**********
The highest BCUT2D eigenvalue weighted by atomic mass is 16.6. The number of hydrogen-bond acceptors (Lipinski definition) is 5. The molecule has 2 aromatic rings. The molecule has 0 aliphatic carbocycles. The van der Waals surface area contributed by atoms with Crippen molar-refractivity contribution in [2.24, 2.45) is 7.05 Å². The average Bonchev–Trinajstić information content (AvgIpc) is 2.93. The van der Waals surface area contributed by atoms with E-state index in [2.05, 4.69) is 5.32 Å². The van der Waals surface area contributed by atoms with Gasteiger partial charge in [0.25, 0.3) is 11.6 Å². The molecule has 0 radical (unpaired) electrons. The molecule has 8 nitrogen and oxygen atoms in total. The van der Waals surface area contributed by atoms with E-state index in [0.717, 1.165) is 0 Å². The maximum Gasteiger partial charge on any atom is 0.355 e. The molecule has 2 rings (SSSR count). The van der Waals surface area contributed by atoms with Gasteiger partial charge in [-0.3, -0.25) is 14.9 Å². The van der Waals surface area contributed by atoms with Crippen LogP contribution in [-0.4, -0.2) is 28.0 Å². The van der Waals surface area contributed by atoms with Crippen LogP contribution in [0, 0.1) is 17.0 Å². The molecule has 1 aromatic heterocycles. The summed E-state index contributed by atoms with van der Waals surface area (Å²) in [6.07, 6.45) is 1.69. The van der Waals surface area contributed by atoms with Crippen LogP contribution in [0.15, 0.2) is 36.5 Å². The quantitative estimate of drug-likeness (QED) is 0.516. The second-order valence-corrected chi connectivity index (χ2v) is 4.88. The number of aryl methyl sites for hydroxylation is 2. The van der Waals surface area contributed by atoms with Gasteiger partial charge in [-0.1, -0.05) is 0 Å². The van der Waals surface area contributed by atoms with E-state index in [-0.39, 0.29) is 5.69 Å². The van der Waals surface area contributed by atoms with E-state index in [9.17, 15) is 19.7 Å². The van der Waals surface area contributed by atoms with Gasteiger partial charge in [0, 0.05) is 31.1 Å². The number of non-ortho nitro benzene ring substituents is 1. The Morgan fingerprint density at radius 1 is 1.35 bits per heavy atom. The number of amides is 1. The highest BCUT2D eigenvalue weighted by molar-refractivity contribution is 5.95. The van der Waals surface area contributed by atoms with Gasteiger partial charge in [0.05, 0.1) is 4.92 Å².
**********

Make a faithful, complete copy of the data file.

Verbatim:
The highest BCUT2D eigenvalue weighted by atomic mass is 16.6. The number of hydrogen-bond acceptors (Lipinski definition) is 5. The molecule has 2 aromatic rings. The molecule has 0 aliphatic carbocycles. The van der Waals surface area contributed by atoms with Crippen molar-refractivity contribution in [2.24, 2.45) is 7.05 Å². The average Bonchev–Trinajstić information content (AvgIpc) is 2.93. The van der Waals surface area contributed by atoms with E-state index in [2.05, 4.69) is 5.32 Å². The van der Waals surface area contributed by atoms with Gasteiger partial charge in [0.25, 0.3) is 11.6 Å². The molecule has 0 radical (unpaired) electrons. The molecule has 8 nitrogen and oxygen atoms in total. The van der Waals surface area contributed by atoms with E-state index in [0.717, 1.165) is 0 Å². The maximum Gasteiger partial charge on any atom is 0.355 e. The molecule has 2 rings (SSSR count). The van der Waals surface area contributed by atoms with Gasteiger partial charge in [-0.3, -0.25) is 14.9 Å². The van der Waals surface area contributed by atoms with Crippen LogP contribution in [-0.4, -0.2) is 28.0 Å². The van der Waals surface area contributed by atoms with Crippen LogP contribution in [0, 0.1) is 17.0 Å². The molecule has 1 aromatic heterocycles. The summed E-state index contributed by atoms with van der Waals surface area (Å²) in [6.07, 6.45) is 1.69. The van der Waals surface area contributed by atoms with Crippen LogP contribution in [0.15, 0.2) is 36.5 Å². The quantitative estimate of drug-likeness (QED) is 0.516. The second-order valence-corrected chi connectivity index (χ2v) is 4.88. The number of aryl methyl sites for hydroxylation is 2. The van der Waals surface area contributed by atoms with Gasteiger partial charge in [-0.1, -0.05) is 0 Å². The van der Waals surface area contributed by atoms with E-state index in [-0.39, 0.29) is 5.69 Å². The van der Waals surface area contributed by atoms with E-state index in [9.17, 15) is 19.7 Å². The van der Waals surface area contributed by atoms with Gasteiger partial charge in [0, 0.05) is 31.1 Å². The number of non-ortho nitro benzene ring substituents is 1. The Morgan fingerprint density at radius 1 is 1.35 bits per heavy atom. The number of amides is 1. The highest BCUT2D eigenvalue weighted by molar-refractivity contribution is 5.95. The van der Waals surface area contributed by atoms with Gasteiger partial charge in [0.05, 0.1) is 4.92 Å².